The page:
A long & dreary winter (1944) 0
This is the latest in a continuing series about Portage la Prairie resident Orille Hogue's memories of the Second World War. War Stories runs regularly in the Central Plains Herald-Leader.
After my escapade with getting my friends' money exchanged for British pounds, I was done with that kind of stuff.
I laid low in camp and never went back to London for more than a week. As we were only 30 minutes from Brighton, I would visit there a couple of times. It sure had changed since we were camped just outside of town at a place called Passing Word Park.
Visited the skating rink and upstairs there was a large dance hall. The last time I went, the dance hall was not even half full and no one I knew. We would go to a very nice town by the name of Reading, which had a couple of dance halls about three theatres and a few restaurants. As it was only about twenty minutes from our barracks and we would take a double-decker bus to get there.
One of the things that baffled me was how those bus drivers handled those big double-decker buses. Most of the winter it was foggy day and night or else a misty rain. As it was forbidden to use headlights, these guys would race down the highway, which had a lot of curves and hills. Also they had to deal with those famous roundabouts.
All the time I rode those busses they never were involved in an accident. We used to ride upstairs in the bus and it was quite a thrill as these busses careened around corners. It seemed like no time, the bus drivers would call out our stop "Cone" next stop, though we couldn't see anything. By this time it was getting on to the end of January and nothing was happening on the western front. There was nothing different at our base.
One day I was called to the office and I was told to pack up as me and another wireless operator were being "loaned out" to an infantry training centre.
We were to operate the radios 6-pounder anti-tank ranges. A couple of days later, we were off to our new assignment.
On arriving we were booked in and got a reasonably good hut to live in. Our orders were to go on parade for roll-call in the morning we would be dismissed for the day.
Boy, what a snap that was as they only took the troops out to the firing range once or twice a week. The rest of the time we were just hanging around. You know it got real boring, so I started going back to London every few days. My friend wouldn't do anything so I went on my own.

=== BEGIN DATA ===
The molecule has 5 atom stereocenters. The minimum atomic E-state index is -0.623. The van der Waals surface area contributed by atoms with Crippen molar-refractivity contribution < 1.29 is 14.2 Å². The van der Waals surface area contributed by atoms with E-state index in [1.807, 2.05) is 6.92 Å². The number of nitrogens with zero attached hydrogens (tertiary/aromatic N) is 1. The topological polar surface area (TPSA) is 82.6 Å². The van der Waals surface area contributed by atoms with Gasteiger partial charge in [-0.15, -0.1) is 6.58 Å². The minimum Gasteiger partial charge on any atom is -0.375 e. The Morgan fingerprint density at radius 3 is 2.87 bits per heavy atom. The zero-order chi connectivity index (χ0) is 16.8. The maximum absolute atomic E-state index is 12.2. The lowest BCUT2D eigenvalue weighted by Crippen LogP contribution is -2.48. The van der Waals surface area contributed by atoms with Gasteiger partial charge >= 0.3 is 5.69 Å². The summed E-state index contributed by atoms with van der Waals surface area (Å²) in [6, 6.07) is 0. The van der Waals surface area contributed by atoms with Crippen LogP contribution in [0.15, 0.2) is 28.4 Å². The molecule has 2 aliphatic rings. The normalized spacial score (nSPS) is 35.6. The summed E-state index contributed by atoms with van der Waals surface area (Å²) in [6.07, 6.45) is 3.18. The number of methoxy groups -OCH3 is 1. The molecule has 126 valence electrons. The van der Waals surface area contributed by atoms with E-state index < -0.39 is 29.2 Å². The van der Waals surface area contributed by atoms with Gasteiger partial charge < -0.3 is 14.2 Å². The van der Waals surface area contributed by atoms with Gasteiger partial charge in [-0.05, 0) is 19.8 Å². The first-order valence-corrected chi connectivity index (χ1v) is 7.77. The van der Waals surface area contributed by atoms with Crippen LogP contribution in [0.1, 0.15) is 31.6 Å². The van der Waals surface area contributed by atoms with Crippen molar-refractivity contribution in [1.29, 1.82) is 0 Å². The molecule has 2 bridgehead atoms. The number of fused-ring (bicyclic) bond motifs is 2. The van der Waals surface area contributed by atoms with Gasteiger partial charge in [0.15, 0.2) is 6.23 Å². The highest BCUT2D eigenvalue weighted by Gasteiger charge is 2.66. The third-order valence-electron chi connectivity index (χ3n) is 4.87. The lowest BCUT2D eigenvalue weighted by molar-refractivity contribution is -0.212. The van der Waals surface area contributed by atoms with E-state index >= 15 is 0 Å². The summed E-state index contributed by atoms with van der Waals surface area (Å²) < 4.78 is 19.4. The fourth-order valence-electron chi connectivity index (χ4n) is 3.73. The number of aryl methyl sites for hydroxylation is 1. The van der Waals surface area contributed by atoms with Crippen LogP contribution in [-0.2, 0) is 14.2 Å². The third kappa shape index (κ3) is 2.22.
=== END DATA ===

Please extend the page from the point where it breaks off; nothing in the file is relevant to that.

Things were going great, hardly no work and no parades or any practice of any kind. Anyway, this one day I left for London and visited never being caught but when I got back my buddy was in a real tizzy. He couldn't tell me quick enough that I had been put on charge (AWOL) and I would report in the morning to the office.
Apparently, some Brigadair General visited the camp and wanted to see the firing range and how it all worked. As I was missing, a lieutenant took my radio and ran the show. The next morning I reported to the office and the charge was laid. On going through my file they found that I was only on loan for work, so they couldn't charge me. They went one better as my buddy and I were to pack up and we were shipped back to our barracks at Cove.
The next morning we went on parade for roll call and the orders of the day. When the sergeant major marched on the parade square he would call for a "right marker". That meant whomever's name came up you would smartly march to where the Sgt. Major was standing. Would you believe that he called out my name.
I had never been a right marker as they liked guys who were over 6 ft. On hearing this, I thought there might be another "Hogue" in the crowd. All of a sudden he barked out my name again only twice as loud. So I thought I better get going, so I smartly marched to face the Sgt. Major. Then he barks out the order to "fall in," which meant that the guys rushed out on the square and formed platoons and companies.
A platoon has ten to each rank and three ranks for the 30 men with four platoons to each company. After roll call, the orders of the day are read out. At the end of the orders there are special assignments. The following will report to the office for further instructions.
The names are called out with my name being first and my buddy second, then eight others. We report to the office and are told to pack up as we are leaving after lunch.
After lunch, we wait by the office and a truck comes up and we climb aboard. We don't know where we are going, so off we go. We end up at a little used airstrip and there is an airplane sitting on the runway. We climb aboard this old DC3 and away we go. We figured they didn't want to lose us. After crossing the channel, we land on a rough runway. Just outside of Ghant there is a large holding unit where we are to wait to go back to the front lines.
Just think, just because some Brigadier General had nothing to do and didn't know what was going on around him, he comes around and shakes the cradle.
The end result, we are in Ghent Belgium living in tents. The prospect isn't good neither as we might be dodging bullets in a few days.
At times, you wonder if the army really knows what they're doing or what's going on.